CORDIS - EU research results




Central to the constitution of the current ecological crisis are Western environmental views that separate nature from society and which make possible large-scale exploitation and despoliation of natural resources. This ontological separation is also integral to the emergence of modern environmentalism and many attempts to redress the ecological problems that capitalism causes. The tensions surrounding this separation, and attempts to deal with them, are visible in numerous environmental problems, from conflicts between biodiversity conservation and farming, fishing and grazing practices, to the material and symbolic eviction of local groups from conservation-targeted areas. Critical studies of such conflicts contend that, despite promoting new environmental attitudes, most conservation initiatives have failed to question the nature-society separation that underlies ecologically predatory initiatives.

Research on the links between conservation conflicts and the nature-society dichotomy started with the analysis of US National Park model and its connection to a Western rhetoric of wilderness, authenticity and untouched nature, which inspired State-centred conservation models in many other countries in Africa, Asia and Latin America. These models hinge on the coercive utilisation of State’s force and technologies of government upon territories, resources, and social groups in order to create ‘islands’ of supposedly untouched nature, having its most extreme manifestations been termed ‘fortress conservation’. Although this model seem to have a limited influence on the design of protected areas (PAs) in other geographical areas such as Western Europe, where the historical presence of local inhabitants have been largely acknowledged in conservation plans, critical studies reveal that, in the attempt to define the ‘proper’ place of humans in nature, these PAs have also embodied Western dualist environmental views. PAs across the world have therefore territorialised ideas of nature and society in binary opposition, extending the belief that conservation depends a great deal on limiting the human transformation of natural resources, which has resulted in the production of new natures and environmental subjects.

The quick and profound changes that nature conservation is experiencing nowadays, following the penetration of the neoliberal ideology, redefine this relationship between the State, nature and society that was forged with the expansion of conservation policies and PAs over recent decades. The neoliberal turn that most conservation policies are adopting at present is marked, among other things, by the withdrawal of the State and public disinvestments in conservation, which are replaced by private agents, market-based conservation strategies and the commoditisation of protected natures. These changes in the conservation field are raising concerns about the growing faith in market solutions to environmental problems and their impacts on people and ecosystems. In addition, it is also encouraging a great deal of theoretical work around the production of new neoliberal natures within conservation-targeted areas.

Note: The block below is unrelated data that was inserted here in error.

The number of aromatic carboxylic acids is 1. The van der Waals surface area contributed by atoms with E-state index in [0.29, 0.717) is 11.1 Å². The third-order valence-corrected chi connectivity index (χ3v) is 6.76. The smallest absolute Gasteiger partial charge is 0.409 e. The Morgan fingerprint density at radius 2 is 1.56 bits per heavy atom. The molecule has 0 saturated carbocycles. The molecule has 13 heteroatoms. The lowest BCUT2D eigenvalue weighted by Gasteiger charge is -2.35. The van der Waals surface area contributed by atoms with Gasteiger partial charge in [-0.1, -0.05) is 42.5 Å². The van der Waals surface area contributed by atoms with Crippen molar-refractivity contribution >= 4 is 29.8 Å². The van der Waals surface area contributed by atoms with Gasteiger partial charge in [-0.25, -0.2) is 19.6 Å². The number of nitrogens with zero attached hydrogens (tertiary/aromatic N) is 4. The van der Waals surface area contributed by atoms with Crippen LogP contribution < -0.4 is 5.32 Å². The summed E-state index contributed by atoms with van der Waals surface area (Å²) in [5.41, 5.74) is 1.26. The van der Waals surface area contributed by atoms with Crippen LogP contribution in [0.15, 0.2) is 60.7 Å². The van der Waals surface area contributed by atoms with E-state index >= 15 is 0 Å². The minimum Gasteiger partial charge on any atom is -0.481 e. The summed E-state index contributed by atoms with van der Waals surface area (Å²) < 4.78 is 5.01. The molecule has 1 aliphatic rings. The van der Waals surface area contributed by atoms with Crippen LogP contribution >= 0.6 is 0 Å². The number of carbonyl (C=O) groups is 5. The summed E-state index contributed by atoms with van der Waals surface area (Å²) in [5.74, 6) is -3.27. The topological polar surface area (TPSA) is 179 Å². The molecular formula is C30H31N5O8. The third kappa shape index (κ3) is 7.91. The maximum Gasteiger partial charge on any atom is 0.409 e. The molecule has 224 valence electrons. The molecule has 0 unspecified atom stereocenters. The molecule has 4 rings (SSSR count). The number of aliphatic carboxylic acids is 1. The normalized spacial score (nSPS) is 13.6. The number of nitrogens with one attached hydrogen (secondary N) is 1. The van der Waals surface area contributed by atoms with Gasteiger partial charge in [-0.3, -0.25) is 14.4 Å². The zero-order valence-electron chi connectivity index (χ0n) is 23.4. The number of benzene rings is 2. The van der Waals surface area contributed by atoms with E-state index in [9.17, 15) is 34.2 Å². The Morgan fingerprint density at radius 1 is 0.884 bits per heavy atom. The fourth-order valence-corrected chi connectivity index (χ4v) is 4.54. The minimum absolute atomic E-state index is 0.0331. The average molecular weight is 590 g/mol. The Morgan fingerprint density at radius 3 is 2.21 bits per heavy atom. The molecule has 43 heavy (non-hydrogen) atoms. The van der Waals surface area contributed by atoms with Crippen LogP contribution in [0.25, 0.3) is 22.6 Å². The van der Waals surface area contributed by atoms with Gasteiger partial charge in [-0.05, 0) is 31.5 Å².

The PAENCE research project aims to trace and identify the new ideas and representations of nature that are both enabling and resulting from the penetration of the neoliberal ideology in the management and government of natural protected areas, while easing their conversion into new spaces for global capital expansion. To do this, it looks at the expansion of the neoliberal ideology in the management of protected areas (PAs) in post-crisis Europe, particularly in Spain and Ireland. European case studies are instrumental to analysing the changing relation between the State, nature and society because conservation efforts in this continent have historically relied on strong State investments, unlike in other geographical contexts where other actors, such as NGOs, have played a more central role. Besides, the recent political upheaval created by the 2008 economic crisis and the imposition of a strict austerity regime provides a timely scenario marked by State disinvestments in conservation and the search of private and market-based conservation strategies.

One of the empirical cornerstones of the PAENCE project is the idea that the State is not a given entity, but the effect of multiple practices of government. As such, I look at the changing role of the State in conservation from the perspective of the practices and discourses of those that have the responsibility of governing protected nature. Research work focuses on the ethnographic study of the complex network of individuals and institutions that manage and govern PAs in Spain and Ireland. The aim is to identify and analyse the relations that these people and institutions establish, the negotiations they engage in, the environmental narratives they articulate, the ideals and interests they have and the influence they exert on political decisions. This provides important information about the power relations, social processes, and the technologies of government used in the transformation of PAs, firstly, from declining farming, grazing, gathering and fishing areas to biodiversity reserves; and secondly, from biodiversity reserves to green commodities, ecosystem services and ecotourism destination.